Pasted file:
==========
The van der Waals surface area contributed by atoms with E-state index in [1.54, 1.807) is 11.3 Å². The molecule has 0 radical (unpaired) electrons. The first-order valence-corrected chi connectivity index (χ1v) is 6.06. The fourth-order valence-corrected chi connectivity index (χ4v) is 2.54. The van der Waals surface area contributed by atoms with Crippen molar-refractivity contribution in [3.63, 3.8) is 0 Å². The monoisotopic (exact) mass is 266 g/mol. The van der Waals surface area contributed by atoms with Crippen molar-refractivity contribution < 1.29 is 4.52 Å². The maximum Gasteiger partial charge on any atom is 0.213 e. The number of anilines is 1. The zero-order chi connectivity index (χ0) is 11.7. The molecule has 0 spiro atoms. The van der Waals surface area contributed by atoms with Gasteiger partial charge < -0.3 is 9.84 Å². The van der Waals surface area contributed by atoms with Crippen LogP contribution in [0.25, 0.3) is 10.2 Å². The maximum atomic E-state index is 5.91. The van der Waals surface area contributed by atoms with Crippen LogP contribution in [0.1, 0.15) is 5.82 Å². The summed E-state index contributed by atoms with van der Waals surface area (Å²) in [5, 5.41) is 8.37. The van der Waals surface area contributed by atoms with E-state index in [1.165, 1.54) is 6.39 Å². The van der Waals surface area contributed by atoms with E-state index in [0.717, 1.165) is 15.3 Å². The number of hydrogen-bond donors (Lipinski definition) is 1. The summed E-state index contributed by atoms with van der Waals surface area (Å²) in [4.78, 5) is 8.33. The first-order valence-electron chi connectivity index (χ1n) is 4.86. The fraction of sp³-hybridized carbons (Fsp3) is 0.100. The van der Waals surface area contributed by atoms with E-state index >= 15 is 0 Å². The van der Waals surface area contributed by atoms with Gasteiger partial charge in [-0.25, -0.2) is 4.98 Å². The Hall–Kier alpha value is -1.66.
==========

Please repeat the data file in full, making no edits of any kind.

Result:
The van der Waals surface area contributed by atoms with E-state index in [1.54, 1.807) is 11.3 Å². The molecule has 0 radical (unpaired) electrons. The first-order valence-corrected chi connectivity index (χ1v) is 6.06. The fourth-order valence-corrected chi connectivity index (χ4v) is 2.54. The van der Waals surface area contributed by atoms with Crippen molar-refractivity contribution in [3.63, 3.8) is 0 Å². The monoisotopic (exact) mass is 266 g/mol. The van der Waals surface area contributed by atoms with Crippen molar-refractivity contribution < 1.29 is 4.52 Å². The maximum Gasteiger partial charge on any atom is 0.213 e. The number of anilines is 1. The zero-order chi connectivity index (χ0) is 11.7. The molecule has 0 spiro atoms. The van der Waals surface area contributed by atoms with Gasteiger partial charge < -0.3 is 9.84 Å². The van der Waals surface area contributed by atoms with Crippen LogP contribution in [0.25, 0.3) is 10.2 Å². The maximum atomic E-state index is 5.91. The van der Waals surface area contributed by atoms with Crippen LogP contribution in [0.1, 0.15) is 5.82 Å². The summed E-state index contributed by atoms with van der Waals surface area (Å²) in [5, 5.41) is 8.37. The van der Waals surface area contributed by atoms with E-state index in [1.165, 1.54) is 6.39 Å². The van der Waals surface area contributed by atoms with E-state index in [0.717, 1.165) is 15.3 Å². The number of hydrogen-bond donors (Lipinski definition) is 1. The summed E-state index contributed by atoms with van der Waals surface area (Å²) in [4.78, 5) is 8.33. The first-order valence-electron chi connectivity index (χ1n) is 4.86. The fraction of sp³-hybridized carbons (Fsp3) is 0.100. The van der Waals surface area contributed by atoms with E-state index >= 15 is 0 Å². The van der Waals surface area contributed by atoms with Gasteiger partial charge in [-0.25, -0.2) is 4.98 Å². The Hall–Kier alpha value is -1.66.